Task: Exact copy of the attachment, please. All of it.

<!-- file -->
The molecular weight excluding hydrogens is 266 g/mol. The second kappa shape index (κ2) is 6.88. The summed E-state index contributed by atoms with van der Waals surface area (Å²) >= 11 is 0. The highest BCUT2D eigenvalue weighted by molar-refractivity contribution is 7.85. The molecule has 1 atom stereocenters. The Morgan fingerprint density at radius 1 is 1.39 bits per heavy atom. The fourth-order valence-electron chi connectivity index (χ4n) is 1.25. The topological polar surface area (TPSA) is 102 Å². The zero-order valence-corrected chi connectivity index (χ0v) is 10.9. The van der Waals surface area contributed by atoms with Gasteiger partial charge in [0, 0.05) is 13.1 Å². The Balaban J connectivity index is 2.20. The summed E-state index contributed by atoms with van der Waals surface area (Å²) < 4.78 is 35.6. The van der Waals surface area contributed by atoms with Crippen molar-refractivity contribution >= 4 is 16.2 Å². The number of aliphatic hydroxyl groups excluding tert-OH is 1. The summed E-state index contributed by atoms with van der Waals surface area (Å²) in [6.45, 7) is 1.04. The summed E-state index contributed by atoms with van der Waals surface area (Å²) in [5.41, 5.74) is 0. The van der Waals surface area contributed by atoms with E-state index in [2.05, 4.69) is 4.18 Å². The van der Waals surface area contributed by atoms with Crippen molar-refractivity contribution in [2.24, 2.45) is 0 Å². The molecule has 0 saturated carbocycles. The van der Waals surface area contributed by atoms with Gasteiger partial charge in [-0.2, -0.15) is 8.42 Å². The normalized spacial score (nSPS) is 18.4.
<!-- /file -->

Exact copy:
The molecular weight excluding hydrogens is 266 g/mol. The second kappa shape index (κ2) is 6.88. The summed E-state index contributed by atoms with van der Waals surface area (Å²) >= 11 is 0. The highest BCUT2D eigenvalue weighted by molar-refractivity contribution is 7.85. The molecule has 1 atom stereocenters. The Morgan fingerprint density at radius 1 is 1.39 bits per heavy atom. The fourth-order valence-electron chi connectivity index (χ4n) is 1.25. The topological polar surface area (TPSA) is 102 Å². The zero-order valence-corrected chi connectivity index (χ0v) is 10.9. The van der Waals surface area contributed by atoms with Gasteiger partial charge in [0, 0.05) is 13.1 Å². The Balaban J connectivity index is 2.20. The summed E-state index contributed by atoms with van der Waals surface area (Å²) < 4.78 is 35.6. The van der Waals surface area contributed by atoms with Crippen molar-refractivity contribution >= 4 is 16.2 Å². The number of aliphatic hydroxyl groups excluding tert-OH is 1. The summed E-state index contributed by atoms with van der Waals surface area (Å²) in [6.45, 7) is 1.04. The summed E-state index contributed by atoms with van der Waals surface area (Å²) in [5.41, 5.74) is 0. The van der Waals surface area contributed by atoms with E-state index in [2.05, 4.69) is 4.18 Å². The van der Waals surface area contributed by atoms with Crippen molar-refractivity contribution in [2.24, 2.45) is 0 Å². The molecule has 0 saturated carbocycles. The van der Waals surface area contributed by atoms with Gasteiger partial charge in [-0.2, -0.15) is 8.42 Å². The normalized spacial score (nSPS) is 18.4.